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I have been maintaining a burger & wine blog for few months more than a year now and in no way has my love lessened for my favorite comfort food nor the more venerated beverage that sometimes quaffing keeps them company–instead, my appreciation for both has grown exponentially. As my burger count grows like a tomato under the summer sun, friends, family and other people who learn of my quest keep me apprised on newer establishments and other burgers that they hold dear. My roommate last month had shared with me a burger that he thought was incredible and I worked on my little burger planner, inserting Upper West into the count somewhere between G Burger and The Standing Room. It’s a packed schedule but burgers and wine are no joke.

I assembled a large group—ten strong—reserving a spot to dine at Upper West on a Saturday night. Not quite sure what to expect aside from a “great burger.” Would this place be a let down? What kind of scene was it? There were a lot of questions brewing before I got there.

Arriving just west of the 10 freeway on Pico Boulevard, I had met up with my friends, already seated in the back. Making my way to the table, Upper West was projecting Some Like it Hot behind us. The films were an interesting touch that made me think of San Francisco where similar open-air and enclosed cinema-on-the-wall-during-dining occurs. There were clear glass partitions separating dining rooms while still affording us a wonderful vantage point on the other parties in the restaurant. The space was comfortably upscale and suddenly my visions of a perfect burger were coming into focus.

You would think ordering would be difficult and rather drawn out with ten different diners but you would be wrong and what’s more is that less than half of my friends ate the burger—the menu was rife with delicious alternatives that lessened the burger’s appeal. I was resolved but threw in a request for a vegetable Carpaccio. The only hitch in the giddyup was ordering wine; we wanted to enjoy ourselves, ordering two bottles of wine that would compliment most of the fare and we needed to be economical because a dive into the wine list can be a costly decision.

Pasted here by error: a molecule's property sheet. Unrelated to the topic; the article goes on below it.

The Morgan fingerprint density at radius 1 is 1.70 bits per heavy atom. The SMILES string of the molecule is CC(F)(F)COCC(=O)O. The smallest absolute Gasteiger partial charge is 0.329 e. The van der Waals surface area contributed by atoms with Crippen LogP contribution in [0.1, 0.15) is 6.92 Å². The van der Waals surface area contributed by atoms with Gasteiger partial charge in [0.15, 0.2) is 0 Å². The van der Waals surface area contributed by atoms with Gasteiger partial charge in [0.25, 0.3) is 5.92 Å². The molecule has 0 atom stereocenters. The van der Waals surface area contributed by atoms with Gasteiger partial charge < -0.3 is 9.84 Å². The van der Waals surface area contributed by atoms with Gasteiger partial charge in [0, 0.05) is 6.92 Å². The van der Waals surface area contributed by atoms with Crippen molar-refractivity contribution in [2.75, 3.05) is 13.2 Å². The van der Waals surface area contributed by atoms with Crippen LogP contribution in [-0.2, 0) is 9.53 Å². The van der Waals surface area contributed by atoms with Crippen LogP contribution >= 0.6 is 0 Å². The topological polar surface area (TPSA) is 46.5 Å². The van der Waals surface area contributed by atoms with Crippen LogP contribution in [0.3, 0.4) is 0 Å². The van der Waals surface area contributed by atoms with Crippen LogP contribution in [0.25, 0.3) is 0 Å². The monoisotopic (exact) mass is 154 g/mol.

My buddy from my wine class and I put our heads together to come up with something that we thought would be fruit forward and a bang for the buck—basically we stayed new world and went with a Carménère and Garnacha.

The Kunza Carmenere (#219) and Santo Cristo Garnacha (#218) were brought to our table quickly and parceled out, evenly, splitting the wines amongst us all. We performed group sniffs and tasted the wines. Both were adequate decisions and I was intrigued by the chalkiness of the tannins in the Kunza Carménère—a reason I am particularly drawn to that grape. It finished with a healthy dose of ripe plum and was enjoyable on its own.

All eyes were on the only starter—the vegetable Carpaccio; a picturesque dish with filleted golden beets under goat cheese scoops, bean sprouts, Meyer Lemon and an earthy midsection. It was good and nice (no deprecation intended) to see the formal showcase but I was ready for the burger after a few bites.

When the burgers hit the table, I was dubious; the presentation seemed a little too flashy, arriving on a cutting board with a dagger (steak knife) piercing the core of the brioche bun and atop the bun were a pair of bread and butter pickles. Odd. To the right stood a metal cup stuffed delicately with fries, providing balance to the canvas—it made me feel like I was about to eat a MOCA exhibit.

The dressed-up burger came with an onion marmalade that was sweet and tangy, the pasilla pepper goat cheese spread added sharpness and the dry aged grind was particularly tasty in rounding out the flavors with savory notes; it was clear that the gimmicky* plating was carrying a carefully crafted burger.

The meat was tender and cooked perfectly medium, the bun was soft and did not wince under the jus that escaped the patty… almost all the components were executed textbook. The only imperfection I found—and for fifteen dollars I am going to be critical—was that the burger was a touch over-seasoned (a little too much salt). With that one exception it was clearly worth the price of admission and probably one of my favorite gourmet burger experiences.

The ambiance was relaxed and chic, the food fit the bill, the wine list was reasonable and the only real headache was splitting a bill by ten, other than that, my roommate was right, they do have a great burger, enough to make me readjust my top five in LA. Kudos, Ryland.

* I feel the presentation was bit overstated but from reading this blog you know I have a fondness for the traditional and understated.

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